In advance of a regularly scheduled doctor’s visit this past June I had another blood test done, and it revealed my current A1c level was now at 7.4%. Still manageable, in my opinion. No need to go back on Metformin, as far as I was concerned. When I shared what I thought was the good news, my primary care doc had a fit. How dare I stop taking medication he had proscribed. There was no discussion, no interest in how I was feeling or what diet and exercise regime I was following. From behind my mandatory COVID-19 face mask I calmly suggested another blood test in a few months, to make sure things aren’t trending in the wrong direction. “Not unless you are prepared to go back on the Metformin,” he said with undisguised anger, before getting up and kind of storming out of the exam room.


One could chalk up this doctor’s brusque attitude to any number of things. It was the end of a long day, and perhaps his patience was frayed. Long day or not, over the course of my previous visits a petulant streak seemed to be lurking just below the surface with this guy. Then again, I could be reading things all wrong. He could very well be a perfectly competent physician who just happens to be a little lacking in the empathy department.

And let’s not forget the frustration factor. Doctors keep telling us we need to change our diet and start to exercise, but hardly anybody ever does. Most of us go right on eating the foods we love, though they are demonstrably bad for us, and we almost never get any exercise. This has got to frustrate the living daylights out of any conscientious physician. Almost by default, they have no choice but to push a menu of prescription medications to treat what ails us.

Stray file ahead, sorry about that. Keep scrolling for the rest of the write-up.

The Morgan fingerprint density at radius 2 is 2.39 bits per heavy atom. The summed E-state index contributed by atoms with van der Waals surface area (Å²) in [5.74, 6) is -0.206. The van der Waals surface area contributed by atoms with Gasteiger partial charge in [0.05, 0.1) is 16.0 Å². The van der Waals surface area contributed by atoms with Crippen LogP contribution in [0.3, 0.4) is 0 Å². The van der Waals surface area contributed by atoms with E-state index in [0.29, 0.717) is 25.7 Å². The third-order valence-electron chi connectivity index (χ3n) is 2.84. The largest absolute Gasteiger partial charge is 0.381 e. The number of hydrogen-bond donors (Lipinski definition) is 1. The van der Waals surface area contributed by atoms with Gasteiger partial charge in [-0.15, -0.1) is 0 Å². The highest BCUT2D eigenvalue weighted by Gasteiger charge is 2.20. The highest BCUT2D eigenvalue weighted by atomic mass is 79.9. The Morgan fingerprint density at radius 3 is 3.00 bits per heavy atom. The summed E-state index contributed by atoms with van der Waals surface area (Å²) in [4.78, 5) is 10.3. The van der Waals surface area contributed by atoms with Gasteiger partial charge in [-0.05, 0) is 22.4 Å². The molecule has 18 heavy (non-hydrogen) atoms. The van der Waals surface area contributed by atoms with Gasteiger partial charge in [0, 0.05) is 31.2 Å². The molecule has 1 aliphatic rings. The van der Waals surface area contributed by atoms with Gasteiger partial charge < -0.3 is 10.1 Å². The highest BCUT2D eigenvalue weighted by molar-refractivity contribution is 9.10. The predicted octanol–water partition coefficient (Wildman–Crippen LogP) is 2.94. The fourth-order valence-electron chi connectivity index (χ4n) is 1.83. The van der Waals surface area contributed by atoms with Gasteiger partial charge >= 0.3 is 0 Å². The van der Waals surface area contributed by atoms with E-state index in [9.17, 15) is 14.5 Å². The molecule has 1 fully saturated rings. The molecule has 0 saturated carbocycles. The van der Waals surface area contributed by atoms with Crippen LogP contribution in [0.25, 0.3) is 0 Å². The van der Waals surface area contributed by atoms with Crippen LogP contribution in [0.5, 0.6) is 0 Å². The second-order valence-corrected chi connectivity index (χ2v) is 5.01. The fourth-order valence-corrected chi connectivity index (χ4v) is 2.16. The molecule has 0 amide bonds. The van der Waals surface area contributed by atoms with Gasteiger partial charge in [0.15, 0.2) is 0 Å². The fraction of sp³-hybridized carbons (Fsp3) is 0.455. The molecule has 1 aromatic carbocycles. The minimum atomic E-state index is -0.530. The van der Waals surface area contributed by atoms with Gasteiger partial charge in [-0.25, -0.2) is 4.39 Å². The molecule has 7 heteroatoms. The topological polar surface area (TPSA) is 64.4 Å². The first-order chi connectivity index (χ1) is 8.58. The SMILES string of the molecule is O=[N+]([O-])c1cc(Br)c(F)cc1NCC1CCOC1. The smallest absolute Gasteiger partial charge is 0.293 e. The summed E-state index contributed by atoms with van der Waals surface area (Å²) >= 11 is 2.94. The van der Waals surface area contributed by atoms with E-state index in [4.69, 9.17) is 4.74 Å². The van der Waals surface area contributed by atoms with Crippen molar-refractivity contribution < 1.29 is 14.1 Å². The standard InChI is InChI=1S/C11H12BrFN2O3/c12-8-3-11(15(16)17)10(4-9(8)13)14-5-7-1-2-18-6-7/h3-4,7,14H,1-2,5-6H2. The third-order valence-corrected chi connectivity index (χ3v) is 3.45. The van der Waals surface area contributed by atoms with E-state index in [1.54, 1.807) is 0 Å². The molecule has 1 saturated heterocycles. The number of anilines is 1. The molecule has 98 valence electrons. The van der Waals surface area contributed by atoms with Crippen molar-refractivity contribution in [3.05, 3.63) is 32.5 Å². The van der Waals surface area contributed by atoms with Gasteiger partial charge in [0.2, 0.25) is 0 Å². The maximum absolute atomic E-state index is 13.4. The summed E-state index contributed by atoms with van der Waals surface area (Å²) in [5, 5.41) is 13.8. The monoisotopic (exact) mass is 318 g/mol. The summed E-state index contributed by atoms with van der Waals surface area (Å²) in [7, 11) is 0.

Another mitigating circumstance contributing to what can be an occasional bout of brusqueness on the part of our medical professionals is the way every practice has decided to “scale.” This business model involves seeing as many patients as possible. More patients seen means fewer time spent with each patient. This is an unfortunate trend that puts an unreasonable demand on the individual doctor, and results in a less satisfying experience for the patient.

One can only learn so much from a cursory glance at a series of standard medical history questions that often don’t lend themselves to straightforward yes-or-no answers. It’s hard to know your patient when you only spend a few minutes with them. And when a good part of that time is spent looking at your laptop.

This is one of my gripes with how medicine is practiced today, minor malady division. The data our doctors have loaded onto their laptops is fine, as far as it goes. But it can’t tell the whole story. In order to truly “do no harm” you need to pay some attention to the actual human being sitting in front of you.


As a follow-up to that contentious doctor’s visit of last June, I just had another blood test taken the other day, and my A1c level is holding steady at 7.4%. That’s with me being off the Metformin for over nine months. When it comes to treating my version of Type II diabetes, it would appear the ever-popular “diet and exercise” thing is a winning formula.

This is not meant as a grand indictment of Metformin, per se, or of the physician who proscribed it. The medication is there if you need it. But if you don’t need it, why take it? I only wish my primary care doctor noticed how seriously I heeded his advice on the diet and exercise portion of his initial proscription. Apparently in his eyes I was going to be on Metformin for the rest of my life. Regardless of what I choose to eat, and regardless of what exercise regime I may adopt.

That doctors seem to automatically and reflexively proscribe medication is another gripe I have with how medicine is practiced today. Though I admit they may be spurred in that direction by demanding patients who come in looking for a magic pill that will make everything better.

This medication-first approach stems from what strikes me as a denial of the obvious on the part of doctors and patients alike. It’s as if we have all forgotten the human body is not built to last. Sure, it’s good to try and keep things running as smoothly as possible, for as long as one can. But we are all falling apart, some more slowly than others, and we’re all going to die at some point in the not-too-distant future.